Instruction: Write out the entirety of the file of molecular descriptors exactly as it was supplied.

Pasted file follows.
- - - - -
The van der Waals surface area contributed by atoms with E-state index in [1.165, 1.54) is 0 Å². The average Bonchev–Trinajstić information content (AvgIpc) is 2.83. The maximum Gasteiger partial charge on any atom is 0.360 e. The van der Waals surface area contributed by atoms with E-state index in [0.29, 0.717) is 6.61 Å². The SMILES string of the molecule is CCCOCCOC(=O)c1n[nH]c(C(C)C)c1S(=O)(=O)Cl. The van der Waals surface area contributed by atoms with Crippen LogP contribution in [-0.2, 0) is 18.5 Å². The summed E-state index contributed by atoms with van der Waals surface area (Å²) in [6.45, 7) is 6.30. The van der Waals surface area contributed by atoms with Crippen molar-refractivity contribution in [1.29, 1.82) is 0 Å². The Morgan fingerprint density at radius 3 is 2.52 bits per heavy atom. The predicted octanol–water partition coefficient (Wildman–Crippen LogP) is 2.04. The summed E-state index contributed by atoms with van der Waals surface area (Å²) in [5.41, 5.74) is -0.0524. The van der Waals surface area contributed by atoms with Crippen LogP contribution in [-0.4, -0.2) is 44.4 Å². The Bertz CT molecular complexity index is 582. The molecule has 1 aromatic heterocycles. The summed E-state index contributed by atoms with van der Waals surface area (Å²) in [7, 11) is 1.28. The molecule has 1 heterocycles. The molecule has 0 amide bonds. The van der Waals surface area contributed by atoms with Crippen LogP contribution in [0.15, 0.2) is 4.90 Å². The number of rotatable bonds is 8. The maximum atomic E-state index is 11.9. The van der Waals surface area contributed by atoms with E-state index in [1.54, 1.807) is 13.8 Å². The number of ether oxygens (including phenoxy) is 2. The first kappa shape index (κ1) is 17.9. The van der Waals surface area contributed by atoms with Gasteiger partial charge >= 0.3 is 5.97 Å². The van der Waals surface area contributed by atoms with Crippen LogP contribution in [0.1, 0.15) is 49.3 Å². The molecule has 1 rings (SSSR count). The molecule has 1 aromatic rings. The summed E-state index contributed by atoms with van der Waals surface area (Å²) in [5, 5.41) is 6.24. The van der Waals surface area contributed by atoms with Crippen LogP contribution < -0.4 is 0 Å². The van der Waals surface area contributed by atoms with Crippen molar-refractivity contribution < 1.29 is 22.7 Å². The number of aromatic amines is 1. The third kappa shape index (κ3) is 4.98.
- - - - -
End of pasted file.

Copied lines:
The van der Waals surface area contributed by atoms with E-state index in [1.165, 1.54) is 0 Å². The average Bonchev–Trinajstić information content (AvgIpc) is 2.83. The maximum Gasteiger partial charge on any atom is 0.360 e. The van der Waals surface area contributed by atoms with E-state index in [0.29, 0.717) is 6.61 Å². The SMILES string of the molecule is CCCOCCOC(=O)c1n[nH]c(C(C)C)c1S(=O)(=O)Cl. The van der Waals surface area contributed by atoms with Crippen LogP contribution in [-0.2, 0) is 18.5 Å². The summed E-state index contributed by atoms with van der Waals surface area (Å²) in [6.45, 7) is 6.30. The van der Waals surface area contributed by atoms with Crippen molar-refractivity contribution in [1.29, 1.82) is 0 Å². The Morgan fingerprint density at radius 3 is 2.52 bits per heavy atom. The predicted octanol–water partition coefficient (Wildman–Crippen LogP) is 2.04. The summed E-state index contributed by atoms with van der Waals surface area (Å²) in [5.41, 5.74) is -0.0524. The van der Waals surface area contributed by atoms with Crippen LogP contribution in [-0.4, -0.2) is 44.4 Å². The Bertz CT molecular complexity index is 582. The molecule has 1 aromatic heterocycles. The summed E-state index contributed by atoms with van der Waals surface area (Å²) in [7, 11) is 1.28. The molecule has 1 heterocycles. The molecule has 0 amide bonds. The van der Waals surface area contributed by atoms with Crippen LogP contribution in [0.15, 0.2) is 4.90 Å². The number of rotatable bonds is 8. The maximum atomic E-state index is 11.9. The van der Waals surface area contributed by atoms with E-state index in [1.54, 1.807) is 13.8 Å². The number of ether oxygens (including phenoxy) is 2. The first kappa shape index (κ1) is 17.9. The van der Waals surface area contributed by atoms with Gasteiger partial charge >= 0.3 is 5.97 Å². The van der Waals surface area contributed by atoms with Crippen LogP contribution in [0.1, 0.15) is 49.3 Å². The molecule has 1 rings (SSSR count). The molecule has 1 aromatic rings. The summed E-state index contributed by atoms with van der Waals surface area (Å²) in [5, 5.41) is 6.24. The van der Waals surface area contributed by atoms with Crippen LogP contribution < -0.4 is 0 Å². The van der Waals surface area contributed by atoms with Crippen molar-refractivity contribution < 1.29 is 22.7 Å². The number of aromatic amines is 1. The third kappa shape index (κ3) is 4.98.